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Judge rules that former Surf Life Saving NSW executive was ‘greedy and dishonest’
A NSW District Court judge has described former Surf Life Saving NSW General Manager Matthew Hanks as being “deceitful, dishonest and greedy” as he stole almost $2 million from the charity.
District Court Judge John Pickering made the comments today as ruled on the facts of the case, in which Hanks, who had pleaded guilty to six counts of fraud, had sought to minimise his criminality by claiming he had just been trying to do the best by Surf Life Saving NSW and in order to save money.
However, Judge Pickering found some of the excuses given by Hanks for cheating the charity to be “incredulous”, noting “he did lie to the company, he did cheat them and he had done it for a number of years.
“Whether he accepts it now, he was greedy”.
Hanks listened via video link today as Judge Pickering made his ruling, which had been dispute despite Hanks’ pleas of guilty.
Hanks admitted defrauding the organisation of $400,000 by invoicing the Surf Life Saving NSW printing work to his own company, See Hear Speak, but subcontracting it out to cheaper operators, pocketing the difference.
Hanks said he had found the charity’s printing work to have been haphazard and ad hoc when he joined the organisation.
He claimed to have had a background in printing, and that the would streamline Surf Life Saving NSW’s processes by putting it through his own company and doing a lot of work in his own time. He claimed to have “value added” by doing graphic design and organising packaging and deliveries.
However, Judge Pickering noted that Hankes had consistently lied when asked by Surf Life Saving NSW management if he had any conflict of interest in the printing work.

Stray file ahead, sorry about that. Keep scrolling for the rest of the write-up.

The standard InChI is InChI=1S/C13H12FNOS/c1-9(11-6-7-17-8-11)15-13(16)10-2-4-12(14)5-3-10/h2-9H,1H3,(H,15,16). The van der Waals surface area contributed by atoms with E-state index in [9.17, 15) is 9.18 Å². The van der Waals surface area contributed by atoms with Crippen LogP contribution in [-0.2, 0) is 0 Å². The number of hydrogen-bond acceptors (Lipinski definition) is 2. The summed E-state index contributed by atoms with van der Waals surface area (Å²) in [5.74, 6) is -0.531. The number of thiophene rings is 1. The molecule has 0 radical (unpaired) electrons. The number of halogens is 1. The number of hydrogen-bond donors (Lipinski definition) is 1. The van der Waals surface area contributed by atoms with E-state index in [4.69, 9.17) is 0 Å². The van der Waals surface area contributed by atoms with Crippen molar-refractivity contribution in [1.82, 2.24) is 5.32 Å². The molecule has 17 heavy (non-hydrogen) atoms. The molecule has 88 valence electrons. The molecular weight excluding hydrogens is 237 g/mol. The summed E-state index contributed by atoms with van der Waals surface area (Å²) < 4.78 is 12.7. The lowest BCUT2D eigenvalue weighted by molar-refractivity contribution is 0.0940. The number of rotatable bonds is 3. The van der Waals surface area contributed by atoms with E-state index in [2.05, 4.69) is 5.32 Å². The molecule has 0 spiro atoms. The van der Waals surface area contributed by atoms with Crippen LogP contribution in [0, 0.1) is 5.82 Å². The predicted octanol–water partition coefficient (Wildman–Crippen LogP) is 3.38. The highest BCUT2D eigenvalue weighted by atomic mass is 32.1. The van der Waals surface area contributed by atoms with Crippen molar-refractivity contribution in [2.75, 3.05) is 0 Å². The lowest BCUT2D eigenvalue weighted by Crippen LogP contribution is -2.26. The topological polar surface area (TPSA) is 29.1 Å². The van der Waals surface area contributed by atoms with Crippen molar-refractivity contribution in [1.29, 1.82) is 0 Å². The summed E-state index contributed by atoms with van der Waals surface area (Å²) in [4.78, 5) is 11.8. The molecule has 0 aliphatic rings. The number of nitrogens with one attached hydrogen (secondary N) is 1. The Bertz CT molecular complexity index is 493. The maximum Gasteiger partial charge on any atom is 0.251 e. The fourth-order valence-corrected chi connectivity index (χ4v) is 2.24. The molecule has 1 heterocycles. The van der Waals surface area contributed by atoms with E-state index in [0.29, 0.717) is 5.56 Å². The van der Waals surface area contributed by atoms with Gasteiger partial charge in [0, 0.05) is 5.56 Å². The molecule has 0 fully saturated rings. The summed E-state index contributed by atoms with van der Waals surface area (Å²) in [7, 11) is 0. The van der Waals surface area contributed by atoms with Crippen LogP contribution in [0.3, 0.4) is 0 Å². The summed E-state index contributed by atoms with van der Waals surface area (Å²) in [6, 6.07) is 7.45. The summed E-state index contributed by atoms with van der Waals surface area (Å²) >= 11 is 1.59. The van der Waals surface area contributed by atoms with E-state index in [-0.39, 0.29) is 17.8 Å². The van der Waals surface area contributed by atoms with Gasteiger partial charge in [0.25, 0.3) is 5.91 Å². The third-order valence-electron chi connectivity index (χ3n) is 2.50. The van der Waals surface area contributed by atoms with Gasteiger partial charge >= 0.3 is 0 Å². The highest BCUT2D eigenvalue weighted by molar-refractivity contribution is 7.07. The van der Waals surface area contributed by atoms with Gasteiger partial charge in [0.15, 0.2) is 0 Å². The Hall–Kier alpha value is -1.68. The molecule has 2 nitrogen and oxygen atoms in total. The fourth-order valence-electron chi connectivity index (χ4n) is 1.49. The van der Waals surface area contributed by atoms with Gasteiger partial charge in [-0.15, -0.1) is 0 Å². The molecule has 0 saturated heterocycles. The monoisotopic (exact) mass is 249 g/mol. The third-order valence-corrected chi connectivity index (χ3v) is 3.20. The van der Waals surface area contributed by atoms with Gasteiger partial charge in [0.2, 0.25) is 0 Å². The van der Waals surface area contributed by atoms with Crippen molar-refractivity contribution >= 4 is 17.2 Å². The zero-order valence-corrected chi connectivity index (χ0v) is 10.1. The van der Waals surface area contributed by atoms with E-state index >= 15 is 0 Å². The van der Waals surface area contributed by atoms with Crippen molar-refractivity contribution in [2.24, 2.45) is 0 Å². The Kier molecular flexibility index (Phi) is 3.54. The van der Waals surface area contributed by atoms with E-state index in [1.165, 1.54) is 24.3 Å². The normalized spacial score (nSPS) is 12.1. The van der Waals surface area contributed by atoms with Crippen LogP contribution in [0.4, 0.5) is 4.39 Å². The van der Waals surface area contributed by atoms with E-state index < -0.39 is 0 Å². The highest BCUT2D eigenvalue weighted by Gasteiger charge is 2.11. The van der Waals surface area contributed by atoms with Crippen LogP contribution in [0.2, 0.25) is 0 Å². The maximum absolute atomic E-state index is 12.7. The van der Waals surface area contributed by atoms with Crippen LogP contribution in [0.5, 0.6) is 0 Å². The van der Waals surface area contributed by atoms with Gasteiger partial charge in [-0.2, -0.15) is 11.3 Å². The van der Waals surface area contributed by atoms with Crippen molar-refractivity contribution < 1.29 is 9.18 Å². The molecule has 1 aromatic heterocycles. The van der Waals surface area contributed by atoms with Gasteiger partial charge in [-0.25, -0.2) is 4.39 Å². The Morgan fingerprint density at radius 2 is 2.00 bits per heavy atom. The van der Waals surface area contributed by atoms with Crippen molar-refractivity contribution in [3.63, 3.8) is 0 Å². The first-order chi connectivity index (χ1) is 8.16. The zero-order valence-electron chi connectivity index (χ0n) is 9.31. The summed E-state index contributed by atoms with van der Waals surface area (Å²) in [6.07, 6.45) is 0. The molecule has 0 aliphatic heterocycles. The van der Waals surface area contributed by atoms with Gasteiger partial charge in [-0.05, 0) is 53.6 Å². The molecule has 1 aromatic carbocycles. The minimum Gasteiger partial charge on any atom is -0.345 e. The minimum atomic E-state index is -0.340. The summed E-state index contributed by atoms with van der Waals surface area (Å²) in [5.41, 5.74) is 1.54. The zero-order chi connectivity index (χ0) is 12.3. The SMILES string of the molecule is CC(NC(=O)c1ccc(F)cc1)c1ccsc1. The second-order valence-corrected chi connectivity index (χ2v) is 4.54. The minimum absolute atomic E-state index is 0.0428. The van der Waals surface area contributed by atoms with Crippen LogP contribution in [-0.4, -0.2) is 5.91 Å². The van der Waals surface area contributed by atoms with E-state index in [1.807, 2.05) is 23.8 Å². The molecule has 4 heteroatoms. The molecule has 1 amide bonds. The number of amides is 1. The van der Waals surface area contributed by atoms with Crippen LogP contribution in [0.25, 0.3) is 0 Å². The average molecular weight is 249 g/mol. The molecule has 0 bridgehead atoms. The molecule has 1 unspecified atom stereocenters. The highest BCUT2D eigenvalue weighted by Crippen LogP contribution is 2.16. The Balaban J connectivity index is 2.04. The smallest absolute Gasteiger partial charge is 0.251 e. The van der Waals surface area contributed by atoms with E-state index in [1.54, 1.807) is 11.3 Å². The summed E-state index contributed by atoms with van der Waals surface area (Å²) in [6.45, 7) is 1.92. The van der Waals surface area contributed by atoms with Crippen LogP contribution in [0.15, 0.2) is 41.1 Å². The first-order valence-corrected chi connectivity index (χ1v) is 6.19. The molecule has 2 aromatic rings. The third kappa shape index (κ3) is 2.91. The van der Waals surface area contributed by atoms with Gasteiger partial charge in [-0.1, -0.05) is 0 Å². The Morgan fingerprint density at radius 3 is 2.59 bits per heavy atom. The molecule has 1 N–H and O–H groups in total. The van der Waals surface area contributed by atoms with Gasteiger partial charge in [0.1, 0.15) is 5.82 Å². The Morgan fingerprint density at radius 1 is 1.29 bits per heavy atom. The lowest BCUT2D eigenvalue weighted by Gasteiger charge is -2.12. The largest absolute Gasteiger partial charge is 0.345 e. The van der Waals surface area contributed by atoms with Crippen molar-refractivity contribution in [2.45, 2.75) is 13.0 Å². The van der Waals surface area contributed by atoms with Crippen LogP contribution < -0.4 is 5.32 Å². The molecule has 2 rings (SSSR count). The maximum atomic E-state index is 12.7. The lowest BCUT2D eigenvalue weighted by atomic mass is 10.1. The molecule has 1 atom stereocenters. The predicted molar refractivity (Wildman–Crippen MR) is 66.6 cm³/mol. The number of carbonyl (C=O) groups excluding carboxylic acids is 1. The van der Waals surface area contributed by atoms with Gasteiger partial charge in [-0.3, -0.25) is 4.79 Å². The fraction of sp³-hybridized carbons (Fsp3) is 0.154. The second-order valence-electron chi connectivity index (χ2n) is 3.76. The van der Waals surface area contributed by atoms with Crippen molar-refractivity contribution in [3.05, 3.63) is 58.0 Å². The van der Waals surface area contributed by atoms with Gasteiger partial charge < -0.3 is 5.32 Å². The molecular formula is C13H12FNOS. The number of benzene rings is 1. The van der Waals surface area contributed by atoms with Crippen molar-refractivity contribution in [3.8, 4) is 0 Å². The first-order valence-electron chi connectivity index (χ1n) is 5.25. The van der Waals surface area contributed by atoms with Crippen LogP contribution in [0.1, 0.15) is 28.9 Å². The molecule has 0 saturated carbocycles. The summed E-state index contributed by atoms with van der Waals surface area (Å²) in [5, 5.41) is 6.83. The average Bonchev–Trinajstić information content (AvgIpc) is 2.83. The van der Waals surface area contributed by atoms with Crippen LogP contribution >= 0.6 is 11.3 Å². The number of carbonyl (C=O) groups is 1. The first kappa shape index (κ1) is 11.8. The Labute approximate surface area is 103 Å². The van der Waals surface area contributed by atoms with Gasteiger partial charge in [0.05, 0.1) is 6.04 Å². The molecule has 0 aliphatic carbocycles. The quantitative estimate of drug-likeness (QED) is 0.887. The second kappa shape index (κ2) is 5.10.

Hanks also pleaded guilty to using a fictitious name to create a false invoice for $121,000 worth of construction work done at the Port Macquarie Surf Club.
He altered the name on the cheque to resemble his own then depositing the money into his bank account.
Hanks claimed that he did so because otherwise the money would have had to be returned to the NSW Government as an unused portion of the grant and he had meant to pay it back.
In response to this claim, Judge Pickering stated “that seems, to be perfectly frank, incredulous.”
Hanks also pleaded guilty to using inflated invoices when buying and selling cars for the organisation. There were 55 cars involved which netted Hanks more than $1,318,000.
The judge rejected Hanks’ claim that it had been the dealerships who had suggested the rort, which included adding up to $2000 to the invoice of every car when Surf Life Saving NSW was exempt from dealer delivery charges.
Hanks tried to justify what he did by saying he was working weekends and putting in a lot of his own time buying and selling fleet cars for Surf Life Saving NSW.
However, Judge Pickering said the charity could have brought in a firm to manage the fleet vehicles.
Judge Pickering said he gave Hanks the “benefit of the doubt” that he had only rorted $905,000 from the car sales and accepted that there was an aspect to Hanks’ thinking that he was going to help Surf Life Saving NSW “but at the end of the day, none of it was beneficial to (the organisation).
Judge Pickering added that this “showed significant deceit on his part … some of it was pure greed.”
Judge Pickering was critical of Surf Life Saving NSW management, suggesting it should have noticed Hanks fraudulent activities earlier, but he said that was not to excuse Hanks' actions.
Hanks has been reported as having used the money he stole to purchase two ‘mansions’ and a yacht, which he has since lost in civil proceedings brought by the charity seeking to get some of its money back.
Hanks, who quit the organisation in 2016 when his deceit was uncovered, was arrested in 2019 over the multiple counts of fraud against the life-saving charity.
He remains on bail at his Wollongong home and will be sentenced on 27th January next year.
Images: Surf Life Saving NSW management has been criticised for not noticing former General Manager Matthew Hanks fraudulent activities earlier (top, credit: Surf Life Saving NSW) and fraudster Matthew Hanks (below).
29th March 2021 - Surf Life Saving NSW partners with Madimack to run CPR course
20th February 2021 - Prime Minister Morrison pledges extra funds for Surf Life Saving across Australia
27th March 2020 - Surf Life Saving NSW ends volunteer beach patrol season early
4th January 2020 - Surf Life Saving NSW responds to bushfire crisis
21st August 2019 - Former Surf Life Saving NSW executive charged over $2.7 million fraud
16th June 2019 - NSW Police investigate missing millions at Surf Life Saving NSW
17th July 2017 - New Chief Executive at Surf Life Saving NSW
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